LCDM 94.47.5
In 1886, train service was available on the Wisconsin Central Railroad to Prairie View, several miles west of Half Day. That trip would have taken at least two hours, and then a buggy ride over to Half Day, again leaving visitors to believe the name was a matter of travel time. Even with the advent of the automobile, travel was slow until roads were paved in the 1930s and beyond.

Travelers not knowing the true origin of the name, adopted a new meaning. As the people who knew Aptakisic died, and generations passed, the connection to Aptakisic faded, and the new tradition took root with no one around to contradict it.

In a letter, written late in his life, Henry Blodgett once again recalled his friend, Aptakisic:

"In the fall of 1837, Aptakisic's band was removed to a reservation on the west side of the Missouri River near the mouth of the Platte and later were moved into what is now a portion of the state of Kansas, south of the Kansas River. I well remember the sad face of the old chief as he came to bid our family goodbye. ... We all shed tears of genuine sorrow ... his generous kindness to my parents has given me a higher idea of the red man's genuine worth." Henry Blodgett as a young man in 1850. (above right)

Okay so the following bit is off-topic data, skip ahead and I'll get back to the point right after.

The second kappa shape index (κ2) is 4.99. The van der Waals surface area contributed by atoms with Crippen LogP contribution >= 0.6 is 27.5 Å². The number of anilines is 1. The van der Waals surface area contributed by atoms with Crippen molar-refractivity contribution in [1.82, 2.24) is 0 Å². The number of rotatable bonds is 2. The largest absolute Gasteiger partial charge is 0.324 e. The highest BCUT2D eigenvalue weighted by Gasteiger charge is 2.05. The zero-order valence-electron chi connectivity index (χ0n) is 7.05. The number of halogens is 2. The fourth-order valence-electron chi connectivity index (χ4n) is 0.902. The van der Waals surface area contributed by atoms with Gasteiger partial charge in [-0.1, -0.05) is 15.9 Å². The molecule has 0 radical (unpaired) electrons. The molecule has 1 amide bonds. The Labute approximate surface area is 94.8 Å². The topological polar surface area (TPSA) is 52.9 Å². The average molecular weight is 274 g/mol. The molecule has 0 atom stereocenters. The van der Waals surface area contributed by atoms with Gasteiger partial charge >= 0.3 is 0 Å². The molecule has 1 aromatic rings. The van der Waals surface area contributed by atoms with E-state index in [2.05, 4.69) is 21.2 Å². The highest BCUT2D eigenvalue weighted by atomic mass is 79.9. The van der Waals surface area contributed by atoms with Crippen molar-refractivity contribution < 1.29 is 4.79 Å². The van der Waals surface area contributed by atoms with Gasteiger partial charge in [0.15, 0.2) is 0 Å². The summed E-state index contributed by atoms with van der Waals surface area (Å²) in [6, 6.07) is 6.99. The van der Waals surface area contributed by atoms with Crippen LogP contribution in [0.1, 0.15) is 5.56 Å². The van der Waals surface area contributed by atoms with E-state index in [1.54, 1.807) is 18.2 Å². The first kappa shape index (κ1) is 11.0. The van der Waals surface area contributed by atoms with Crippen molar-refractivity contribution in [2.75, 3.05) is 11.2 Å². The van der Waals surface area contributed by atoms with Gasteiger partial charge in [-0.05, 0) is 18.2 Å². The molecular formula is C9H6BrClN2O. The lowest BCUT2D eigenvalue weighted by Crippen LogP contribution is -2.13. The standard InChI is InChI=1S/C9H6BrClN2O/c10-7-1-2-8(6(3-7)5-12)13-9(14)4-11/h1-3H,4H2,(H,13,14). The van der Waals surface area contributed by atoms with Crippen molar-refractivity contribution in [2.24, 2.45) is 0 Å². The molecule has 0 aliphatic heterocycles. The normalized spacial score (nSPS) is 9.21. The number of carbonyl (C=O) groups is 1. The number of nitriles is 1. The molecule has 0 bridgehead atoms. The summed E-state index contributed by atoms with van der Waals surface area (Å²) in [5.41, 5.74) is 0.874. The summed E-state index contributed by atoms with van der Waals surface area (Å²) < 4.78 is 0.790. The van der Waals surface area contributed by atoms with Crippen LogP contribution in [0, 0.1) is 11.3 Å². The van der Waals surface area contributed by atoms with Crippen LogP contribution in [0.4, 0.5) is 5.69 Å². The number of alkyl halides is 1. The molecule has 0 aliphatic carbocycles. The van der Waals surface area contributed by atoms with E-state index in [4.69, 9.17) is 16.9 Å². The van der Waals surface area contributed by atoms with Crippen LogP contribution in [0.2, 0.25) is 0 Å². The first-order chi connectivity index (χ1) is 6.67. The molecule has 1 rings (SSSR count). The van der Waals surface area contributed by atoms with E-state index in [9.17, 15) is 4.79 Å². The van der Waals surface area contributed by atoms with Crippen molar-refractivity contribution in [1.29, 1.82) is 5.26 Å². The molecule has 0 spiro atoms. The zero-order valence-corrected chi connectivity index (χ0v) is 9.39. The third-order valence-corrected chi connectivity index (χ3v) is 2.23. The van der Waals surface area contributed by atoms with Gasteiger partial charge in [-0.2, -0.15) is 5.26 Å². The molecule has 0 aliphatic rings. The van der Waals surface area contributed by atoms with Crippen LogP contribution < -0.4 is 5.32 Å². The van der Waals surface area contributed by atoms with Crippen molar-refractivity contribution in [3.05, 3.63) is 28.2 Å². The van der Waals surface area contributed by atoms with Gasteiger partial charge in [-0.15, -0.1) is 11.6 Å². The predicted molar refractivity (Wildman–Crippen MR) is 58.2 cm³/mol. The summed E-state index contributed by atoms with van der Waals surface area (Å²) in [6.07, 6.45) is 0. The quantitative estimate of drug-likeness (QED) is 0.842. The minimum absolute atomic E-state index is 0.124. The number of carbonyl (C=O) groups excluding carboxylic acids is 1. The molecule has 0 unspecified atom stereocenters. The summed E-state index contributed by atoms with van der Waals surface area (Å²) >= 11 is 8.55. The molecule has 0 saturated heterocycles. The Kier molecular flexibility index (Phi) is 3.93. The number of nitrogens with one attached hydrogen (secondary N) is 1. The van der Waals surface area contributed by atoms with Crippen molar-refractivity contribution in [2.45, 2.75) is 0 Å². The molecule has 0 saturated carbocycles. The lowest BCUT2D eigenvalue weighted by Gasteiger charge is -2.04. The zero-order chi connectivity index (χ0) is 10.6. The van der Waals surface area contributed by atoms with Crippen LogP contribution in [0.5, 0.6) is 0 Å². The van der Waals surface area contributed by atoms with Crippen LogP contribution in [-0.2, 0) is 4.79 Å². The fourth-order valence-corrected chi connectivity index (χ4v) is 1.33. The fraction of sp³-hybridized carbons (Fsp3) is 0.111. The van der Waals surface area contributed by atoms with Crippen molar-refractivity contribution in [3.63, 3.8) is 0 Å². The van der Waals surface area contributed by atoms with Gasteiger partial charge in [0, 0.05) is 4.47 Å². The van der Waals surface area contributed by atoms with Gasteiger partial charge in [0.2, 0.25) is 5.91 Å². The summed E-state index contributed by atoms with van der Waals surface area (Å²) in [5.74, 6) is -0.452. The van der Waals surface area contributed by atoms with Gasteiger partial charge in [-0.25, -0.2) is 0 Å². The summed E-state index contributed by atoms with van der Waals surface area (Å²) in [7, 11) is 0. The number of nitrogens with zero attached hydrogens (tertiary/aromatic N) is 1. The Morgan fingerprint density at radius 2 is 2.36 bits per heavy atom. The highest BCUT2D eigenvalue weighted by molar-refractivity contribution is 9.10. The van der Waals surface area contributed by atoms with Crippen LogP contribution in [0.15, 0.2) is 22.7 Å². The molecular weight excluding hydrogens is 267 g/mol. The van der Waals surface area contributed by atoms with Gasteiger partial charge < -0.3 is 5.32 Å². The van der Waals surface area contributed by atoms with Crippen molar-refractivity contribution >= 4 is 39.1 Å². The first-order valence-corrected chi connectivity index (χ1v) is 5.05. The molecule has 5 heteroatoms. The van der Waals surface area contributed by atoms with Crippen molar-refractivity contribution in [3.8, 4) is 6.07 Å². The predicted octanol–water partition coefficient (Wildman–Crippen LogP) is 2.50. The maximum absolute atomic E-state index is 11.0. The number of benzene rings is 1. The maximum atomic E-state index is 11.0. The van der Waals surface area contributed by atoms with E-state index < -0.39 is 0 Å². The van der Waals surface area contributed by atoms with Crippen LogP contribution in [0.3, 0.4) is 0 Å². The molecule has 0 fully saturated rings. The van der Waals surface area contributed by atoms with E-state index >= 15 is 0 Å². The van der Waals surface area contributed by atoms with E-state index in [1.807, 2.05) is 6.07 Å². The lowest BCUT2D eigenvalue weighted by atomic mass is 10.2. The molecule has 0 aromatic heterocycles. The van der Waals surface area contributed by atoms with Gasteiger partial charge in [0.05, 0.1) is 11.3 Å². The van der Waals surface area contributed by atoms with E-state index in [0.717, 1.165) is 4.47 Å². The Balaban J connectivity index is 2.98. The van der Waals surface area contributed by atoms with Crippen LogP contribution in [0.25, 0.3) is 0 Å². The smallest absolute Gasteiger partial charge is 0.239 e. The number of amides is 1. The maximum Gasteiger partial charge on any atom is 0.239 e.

Aptakisic's legacy continued in the names Aptakisic Road, Aptakisic Creek, and the former community of Aptakisic located in today's Buffalo Grove. Aptakisic was a railroad stop on the Wisconsin Central line at Aptakisic Road (west of Route 21), and had its own post office from 1889-1904.

The town of Half Day never incorporated, and in recent years was absorbed into the Village of Lincolnshire.

14 comments:

Ben C said...